Around the back alleyway of an old junction warehouse, “BATL” is sketched into a slivered piece of wood. The sign points to a big grey door, which enters into a loft space that pulses with rock and roll music. Four bull’s-eye targets are carefully printed onto wooden fixtures that line the space’s back wall. A couple hatchets are stuck in what appears to be the remains of a tree stump. Matt Wilson and his friends lay out a set of axes and safety waivers simultaneously as they prepare for company. This is Toronto’s Backyard Axe Throwing League.
It all began, as the name suggests, in Matt Wilson’s backyard in 2006. After chucking a few hatchets in the yard of a friend’s cottage, Wilson decided to bring the fun to his own home in Toronto’s Little Italy. Axe-throwing nights began with a couple friends and a couple beers, but word spread quickly and Wilson was eventually hosting events with up to 50 people in his small outdoor space.
“I thought I’d be doing this 1 or 2 times a week and then I’d go back to doing my bartending job on the weekend,” Wilson says. “I had no idea it would get this big.”
However, neighbours were growing annoyed and journalists were growing interest—it was time to move the Backyard Axe Throwing League (BATL) to a proper home.
213 Sterling Road opened its back door to the public in 2011 as the new indoor location of the world’s only axe-throwing league. Although the loft was more spacious, BATL caps their league sizes at 30 people per league, so membership filled up quickly with long-time patriots getting first dibs on open slots. “Now, it’s pretty much near impossible to join a league here,” Wilson says.
But not to worry, because as of last month, Wilson has opened league registration for the first time in two years to fill up their new industrial-sized BATL Grounds located at 33 Villiers Street. The space has expanded the sport’s turf by more than 5,000 square feet and has twelve more playing targets than its Sterling Road forerunner.
The new BATL Grounds will finally quench the thirst of those who have been itching to gain membership for the past two years. However, Wilson is keeping the original Sterling Road location open for private parties, and more importantly, for the loyal regulars who have played weekly since the space opened.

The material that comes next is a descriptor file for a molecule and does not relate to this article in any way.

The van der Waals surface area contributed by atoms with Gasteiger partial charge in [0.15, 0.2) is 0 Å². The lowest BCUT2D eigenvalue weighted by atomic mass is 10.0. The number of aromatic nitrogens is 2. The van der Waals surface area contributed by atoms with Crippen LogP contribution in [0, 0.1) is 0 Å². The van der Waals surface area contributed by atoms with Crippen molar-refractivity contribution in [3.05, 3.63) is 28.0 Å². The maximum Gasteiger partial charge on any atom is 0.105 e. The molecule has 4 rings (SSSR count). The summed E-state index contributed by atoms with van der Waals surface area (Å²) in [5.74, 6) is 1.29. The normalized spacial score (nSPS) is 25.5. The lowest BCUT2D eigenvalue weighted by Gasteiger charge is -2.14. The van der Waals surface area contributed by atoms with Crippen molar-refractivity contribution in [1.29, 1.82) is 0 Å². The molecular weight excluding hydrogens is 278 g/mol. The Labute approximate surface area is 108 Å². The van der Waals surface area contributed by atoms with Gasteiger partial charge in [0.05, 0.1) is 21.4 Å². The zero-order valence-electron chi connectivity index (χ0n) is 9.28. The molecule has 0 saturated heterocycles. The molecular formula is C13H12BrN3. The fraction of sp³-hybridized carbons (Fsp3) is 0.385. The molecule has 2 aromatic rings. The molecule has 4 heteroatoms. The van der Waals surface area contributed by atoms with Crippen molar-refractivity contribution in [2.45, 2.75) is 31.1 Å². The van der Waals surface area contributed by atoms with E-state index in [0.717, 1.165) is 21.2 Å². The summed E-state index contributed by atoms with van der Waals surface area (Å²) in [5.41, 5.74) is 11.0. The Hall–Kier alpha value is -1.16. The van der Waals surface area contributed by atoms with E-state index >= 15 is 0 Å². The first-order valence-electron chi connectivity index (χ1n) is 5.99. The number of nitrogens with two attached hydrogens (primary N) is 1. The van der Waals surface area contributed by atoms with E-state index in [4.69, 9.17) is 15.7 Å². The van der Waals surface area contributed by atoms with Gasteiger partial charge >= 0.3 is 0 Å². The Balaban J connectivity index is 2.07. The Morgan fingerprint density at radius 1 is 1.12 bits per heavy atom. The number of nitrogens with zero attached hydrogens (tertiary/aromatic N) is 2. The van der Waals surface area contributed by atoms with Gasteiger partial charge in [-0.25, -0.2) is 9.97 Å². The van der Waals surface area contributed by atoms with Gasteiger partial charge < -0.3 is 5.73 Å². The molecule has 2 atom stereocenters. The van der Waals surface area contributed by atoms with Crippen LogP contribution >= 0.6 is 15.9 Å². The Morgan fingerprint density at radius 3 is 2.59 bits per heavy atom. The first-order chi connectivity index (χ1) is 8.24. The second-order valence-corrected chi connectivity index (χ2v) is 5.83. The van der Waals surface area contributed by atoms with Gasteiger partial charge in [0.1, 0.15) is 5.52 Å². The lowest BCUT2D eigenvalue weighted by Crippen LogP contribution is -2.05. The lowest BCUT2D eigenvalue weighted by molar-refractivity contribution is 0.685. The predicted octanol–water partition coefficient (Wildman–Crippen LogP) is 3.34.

For a private party’s adventurous night out, it’s easy to play a fun and light game. But for the regular A-leaguers who play every Tuesday night, competition is fierce. “It can get pretty heavy in here,” Wilson says with a laugh. “Especially when some guy’s wife is kicking his ass or something.”
Although most of the regulars are no strangers to tattoos, facial hair and rock and roll, the Backyard Axe Throwing League is anything but exclusive. In fact, one of their boldest competitors was a tiny woman who played the game until she was seven months pregnant! How’s that for player diversity?
If you’re planning on booking a BATL private party, newbies get a 30-45 minute period of coaching and practicing before they’re free to hurl their hatchets at the bull’s-eye.
Wilson, Trevor Welsh and Eric Bruce, or “Loose Bruce” as they call him, welcome a private party. The gang is anxious to start as they gaze around the room. But before they get their hands on the choppers, they are each handed a safety waiver that must be signed before they play. In the seven years of BATL’s operation, there have only been three minor injuries. “Two out of the three times it was the result of people behaving inappropriately, which they even admitted themselves” Wilson says. “Most people are respectful and understand that they have to be responsible if they’re playing.”
After the waivers are signed, they go over the basic rules of the game and pick up a hatchet. “Oh, and feel free to put your beer in the fridge if you brought any,” Welsh says.
Wait a second—axes and booze? While it may sound like a risky mix, Wilson says the BATL gang remains firm on their “no hard liquor” policy and says they won’t hesitate to kick a player out of the game. “We’ve had some bachelor and bachelorette parties that got pretty rowdy, but for the most part, they’ve understood our need to cut them off,” he says.
The private party stations themselves in the playing lanes. “Now, you bring the axe completely over your head, lean forward, and you just wanna let it slide out of your hands,” Welsh explains. “You wanna make it stick.”
The first few rounds of practice are always a little rusty. Hatchets bounce off the wooden boards and fly to the sides of the playing lanes. Each of Welsh’s demonstrations sticks a perferct bull’s-eye, as party guests try to match his skill. The gang throws and throws until one of the women steps up to plate. She throws her hatchet in a perfect line. It spins through the air and finally sticks to the board…bull’s-eye! Her friends cheer as she stands with a proud smile. Now, the game begins.
If you’re interested in testing your own axe-throwing skills, you can sign up for a private party with 12 or more friends. The three-hour session costs $40 per person and includes coaching, a round-robin tournament, and a playoff final to crown the champion of the group.
Already done it? Then feel free to sign up for league membership at BATL’s new location just off of Cherry Street—all skill levels are welcome!
And if throwing hatchets at wooden targets just doesn’t tickle your fancy, then gather your bros and your brews and head over to watch one of the league’s adrenaline-filled games. (No hard liquor or glass bottles please!)
For more information on venues and league registration, check out www.batl.ca.